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Donald Tricarico, a professor of sociology at Queensborough Community College, told me that the terms hark back to a time when some didn’t consider Italians really to be white.They viewed the sleeveless undershirt as a working-class garment, and someone — or a whole bunch of people — gave it this racialized label as a way to “otherize” Italian immigrants, who were often poor and did manual labor.Not long ago, an acquaintance mentioned that her dad wears “wife beaters.” She was referring to the sleeveless, ribbed undershirt also known as an A-shirt.
Consider those accused of abuse: Harvey Weinstein, Eric Schneiderman, the former White House aide Rob Porter and the Silicon Valley entrepreneur Abhishek Gattani. But how can we overlook the literal meaning of the words emanating from our mouths?
Or, as one young woman told The Times in 2001, when asked to consider what the words meant: “Now that you mention it, I’m like, damn!
Now it’s sometimes shortened to plain old “beater.”In 2001, in an article in this newspaper titled “An Undershirt Named … ” an Oxford English Dictionary editor was quoted saying that the term had entered the lexicon in part from rap, gay and gang subcultures. But long before wife beater, the sleeveless undershirt-worn-as-outer garment attracted a malignant sort of attention.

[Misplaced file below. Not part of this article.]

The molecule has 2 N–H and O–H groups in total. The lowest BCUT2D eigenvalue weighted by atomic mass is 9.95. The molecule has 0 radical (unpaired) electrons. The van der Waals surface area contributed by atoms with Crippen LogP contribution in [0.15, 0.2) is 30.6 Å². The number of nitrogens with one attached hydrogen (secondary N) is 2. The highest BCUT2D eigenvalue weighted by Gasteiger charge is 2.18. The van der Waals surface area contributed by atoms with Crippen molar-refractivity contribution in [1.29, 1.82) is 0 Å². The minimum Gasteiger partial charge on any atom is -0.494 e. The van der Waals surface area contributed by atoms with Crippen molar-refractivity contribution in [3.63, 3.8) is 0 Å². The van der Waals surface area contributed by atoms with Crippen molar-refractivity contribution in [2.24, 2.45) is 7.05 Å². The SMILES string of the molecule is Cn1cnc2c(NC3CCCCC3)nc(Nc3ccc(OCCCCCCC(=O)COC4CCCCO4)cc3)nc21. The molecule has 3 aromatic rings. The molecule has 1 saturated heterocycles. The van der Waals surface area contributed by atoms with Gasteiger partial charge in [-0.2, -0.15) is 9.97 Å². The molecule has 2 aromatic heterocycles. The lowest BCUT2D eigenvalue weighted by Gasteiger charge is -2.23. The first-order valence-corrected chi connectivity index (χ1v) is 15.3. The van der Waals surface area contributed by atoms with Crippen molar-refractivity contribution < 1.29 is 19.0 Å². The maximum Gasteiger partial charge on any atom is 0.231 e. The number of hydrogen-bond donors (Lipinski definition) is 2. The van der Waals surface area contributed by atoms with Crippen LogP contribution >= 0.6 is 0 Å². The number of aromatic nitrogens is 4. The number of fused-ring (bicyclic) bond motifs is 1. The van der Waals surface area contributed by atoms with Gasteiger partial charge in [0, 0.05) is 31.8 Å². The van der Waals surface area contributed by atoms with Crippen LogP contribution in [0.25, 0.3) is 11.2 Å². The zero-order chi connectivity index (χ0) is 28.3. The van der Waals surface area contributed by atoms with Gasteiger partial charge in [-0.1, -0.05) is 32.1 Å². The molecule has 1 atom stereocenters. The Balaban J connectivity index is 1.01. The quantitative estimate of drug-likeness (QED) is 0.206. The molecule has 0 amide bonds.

In the mid-20th century, some called it the “dago tee” or “guinea tee” — offensive epithets directed at Italian immigrants.
Dominique Padurano, an adjunct assistant professor of history at Bronx Community College, speculates that dago tee evolved into wife beater when people realized that overt racism was no longer acceptable.
“It’s a way we can still make fun of Italians without saying names like ‘dago’,” she told me.Given the torrent of revelations of abuse against women in the #Me Too era, the name suddenly seemed grossly inappropriate.We don’t call our pants “child molesters” or our hats “cat mutilators.” We immediately recognize such descriptions as violent and abhorrent.Just like your father Just like your mother What sort of example do you think you're setting? Coming to cunt I just can't believe you did that You cunt, you fucking cunt Who do you think you are? ”“People aren’t calling it a wife beater because they believe that beating your wife is O.K.,” Adam Klein, an assistant professor of communication studies at Pace University, told me.The first time a student submitted “wife beater” to describe the shirt was in 1996, she told me in an email.After 2007, students stopped mentioning it, she said, not because it had fallen out of use, but because it was then so widely adopted that no one considered it remarkable.But I could find no evidence of this in news archives. In any case, what these origin stories fail to explain is why, if the term has its inspiration in the mid-20th century, young people waited until the 1990s to embrace it.Connie Eble, a linguist at the University of North Carolina who studies American slang, surveys her students periodically for neologisms.